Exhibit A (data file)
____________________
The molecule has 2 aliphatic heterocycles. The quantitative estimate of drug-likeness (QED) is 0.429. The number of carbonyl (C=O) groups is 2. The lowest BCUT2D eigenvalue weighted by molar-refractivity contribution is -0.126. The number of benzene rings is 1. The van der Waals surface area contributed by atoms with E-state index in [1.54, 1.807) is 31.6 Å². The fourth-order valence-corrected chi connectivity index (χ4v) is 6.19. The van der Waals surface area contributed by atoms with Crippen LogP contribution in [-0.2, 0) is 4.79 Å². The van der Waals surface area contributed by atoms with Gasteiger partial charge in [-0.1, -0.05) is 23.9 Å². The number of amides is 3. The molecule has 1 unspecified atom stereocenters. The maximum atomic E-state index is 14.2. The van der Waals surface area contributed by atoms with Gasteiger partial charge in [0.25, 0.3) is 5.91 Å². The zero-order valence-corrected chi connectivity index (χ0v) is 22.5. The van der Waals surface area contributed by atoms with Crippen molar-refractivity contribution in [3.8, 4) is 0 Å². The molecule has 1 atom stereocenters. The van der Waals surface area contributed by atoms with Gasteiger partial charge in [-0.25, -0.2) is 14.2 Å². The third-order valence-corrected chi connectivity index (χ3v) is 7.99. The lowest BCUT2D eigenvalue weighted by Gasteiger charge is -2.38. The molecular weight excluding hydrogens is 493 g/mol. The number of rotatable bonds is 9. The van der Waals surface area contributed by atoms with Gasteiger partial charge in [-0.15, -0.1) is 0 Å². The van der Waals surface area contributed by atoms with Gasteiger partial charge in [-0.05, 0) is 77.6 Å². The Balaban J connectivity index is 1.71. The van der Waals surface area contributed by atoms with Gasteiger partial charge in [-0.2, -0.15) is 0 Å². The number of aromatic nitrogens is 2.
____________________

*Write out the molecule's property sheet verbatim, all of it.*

The molecule has 2 aliphatic heterocycles. The quantitative estimate of drug-likeness (QED) is 0.429. The number of carbonyl (C=O) groups is 2. The lowest BCUT2D eigenvalue weighted by molar-refractivity contribution is -0.126. The number of benzene rings is 1. The van der Waals surface area contributed by atoms with E-state index in [1.54, 1.807) is 31.6 Å². The fourth-order valence-corrected chi connectivity index (χ4v) is 6.19. The van der Waals surface area contributed by atoms with Crippen LogP contribution in [-0.2, 0) is 4.79 Å². The van der Waals surface area contributed by atoms with Gasteiger partial charge in [-0.1, -0.05) is 23.9 Å². The number of amides is 3. The molecule has 1 unspecified atom stereocenters. The maximum atomic E-state index is 14.2. The van der Waals surface area contributed by atoms with Gasteiger partial charge in [0.25, 0.3) is 5.91 Å². The zero-order valence-corrected chi connectivity index (χ0v) is 22.5. The van der Waals surface area contributed by atoms with Crippen molar-refractivity contribution in [3.8, 4) is 0 Å². The molecule has 1 atom stereocenters. The van der Waals surface area contributed by atoms with Gasteiger partial charge in [-0.25, -0.2) is 14.2 Å². The third-order valence-corrected chi connectivity index (χ3v) is 7.99. The lowest BCUT2D eigenvalue weighted by Gasteiger charge is -2.38. The molecular weight excluding hydrogens is 493 g/mol. The number of rotatable bonds is 9. The van der Waals surface area contributed by atoms with Gasteiger partial charge in [-0.15, -0.1) is 0 Å². The van der Waals surface area contributed by atoms with Gasteiger partial charge in [-0.05, 0) is 77.6 Å². The Balaban J connectivity index is 1.71. The van der Waals surface area contributed by atoms with Gasteiger partial charge in [-0.2, -0.15) is 0 Å². The number of aromatic nitrogens is 2.